Meet Our Board: Spotlight on Michael

Photographer. Social media consultant. Businessman. Entrepreneur. Audio-visual producer. Social justice activist.

Michael B. Maine is a man with many hats, and we’re very fortunate that one of his roles brings him into service as a Whidbey Institute board member. With roots in Dallas and San Antonio, communities and connections in New York, Victoria, and Chile, and a home base in Seattle where he provides freelance social media consulting and media production services, he works with a diverse range of businesses, organizations, and individuals at the intersection of business and mission.

When asked what kind of work he does, Michael shares a case study of a Credit Union in San Antonio, whose graphic designer brought him in to marry graphics with marketing strategy. “I went in and helped them decide why, as humans, they they worked there. What were their actual goals, apart from return on investment? When they woke up in the morning, what were they trying to accomplish? If they were successful in their business, what would have happened in the world outside their wallets? I helped them connect real values and mission to their strategy. By reconnecting to their human side, they realized they wanted to help people build a better relationship with money in general.” The outcomes of that work were revealed in metrics which Michael determined would help measure happiness—the number of parents and children opening accounts at the same place, for instance, or the smiles counted on the faces of customers in the branch. Then, Michael was able to partner with the graphic designer to design collateral, a logo, and website elements that matched the reassessed mission and goals.

“I really care about the individual as a whole person,” he said, “and everything I do, whether professional or personal, revolves around how I can truly be with the person that I’m with at that moment. That manifests in different ways, but at the end of the day I really love the growth that I can experience through encountering other whole humans. I see people not as a means to the end, but as an end in and of themselves.”

“I really love the growth that I can experience through encountering other whole humans.
I see people not as a means to the end, but as an end in and of themselves.”

Michael’s photography and media work is another means by which he connects and learns with other people, and his fascination with institutions and issues factors into his choices of photography projects and subjects. His professional photography, in the commercial and editorial realms, often has a social justice lens. “when I’m photographing someone for a company headshot, for instance, I look at the message we’re trying to send,” he said. “What messages are we normally bombarded with that we don’t know we’re perpetuating? I try not to photography women from above, because in society we have a lot of messages in which women are looked down upon.” Michael also values the opportunity to build relationships and trust with his photography subjects, finding that connecting person-to-person opens up new possibilities in his work. “When people don’t see me as a boss, they’re willing to get comfortable and bring their full self to me.”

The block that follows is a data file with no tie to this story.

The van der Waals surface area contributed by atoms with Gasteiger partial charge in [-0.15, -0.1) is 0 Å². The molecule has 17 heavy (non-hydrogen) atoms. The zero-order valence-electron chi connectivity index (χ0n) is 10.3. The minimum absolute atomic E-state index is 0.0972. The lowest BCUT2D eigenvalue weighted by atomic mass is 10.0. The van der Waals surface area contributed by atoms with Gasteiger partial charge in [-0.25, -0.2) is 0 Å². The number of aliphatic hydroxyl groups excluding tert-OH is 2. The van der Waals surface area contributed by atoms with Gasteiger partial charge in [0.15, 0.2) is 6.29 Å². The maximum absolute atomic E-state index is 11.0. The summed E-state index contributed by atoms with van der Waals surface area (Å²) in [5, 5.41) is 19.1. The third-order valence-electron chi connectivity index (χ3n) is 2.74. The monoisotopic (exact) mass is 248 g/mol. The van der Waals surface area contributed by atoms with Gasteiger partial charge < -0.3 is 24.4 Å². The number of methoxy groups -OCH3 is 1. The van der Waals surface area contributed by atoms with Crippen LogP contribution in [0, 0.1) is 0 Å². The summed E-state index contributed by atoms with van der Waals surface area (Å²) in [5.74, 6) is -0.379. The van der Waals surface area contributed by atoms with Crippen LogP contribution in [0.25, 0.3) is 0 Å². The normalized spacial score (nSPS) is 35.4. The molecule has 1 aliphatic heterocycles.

Michael is currently working on several art and photography projects that revolve around empathy. These include Peace by Piece, Blue is Not My Favorite Color, and Homogeneity is a myth. The latter project, in cooperation with makeup artist Juel Bergholm, is an effort to promote a more nuanced conversation between and among people by drawing attention to models’ individuality.

In his role on our board, which he’s held since 2015, Michael is eager to connect more people with the Whidbey Institute at Chinook. “I envision this as a place that is not only open to all people, but really informed and designed by all people,” he said. “We are at a point where we can reach out and invite participation by a broader range of people in determining what we offer, what the work means, and what structures we put in place to hold it. We can become a place where everybody feels considered and welcome regardless of geography, class, race, or ability.”

“I envision this as a place that is not only open to all people, but really informed and designed by all people.”

Michael’s skills and interests align well with our organizational needs around outreach strategy, long-term planning, and program development, but perhaps his greatest strength is his love and respect for the many individuals who feel called to be in this work with us, or who should be here but have not yet been invited. “We can create more ways of belonging,” he said, “while continuing to honor and respect our legacy and the magic of this place.”

To learn more about Michael, visit www.michaelbmaine.com.

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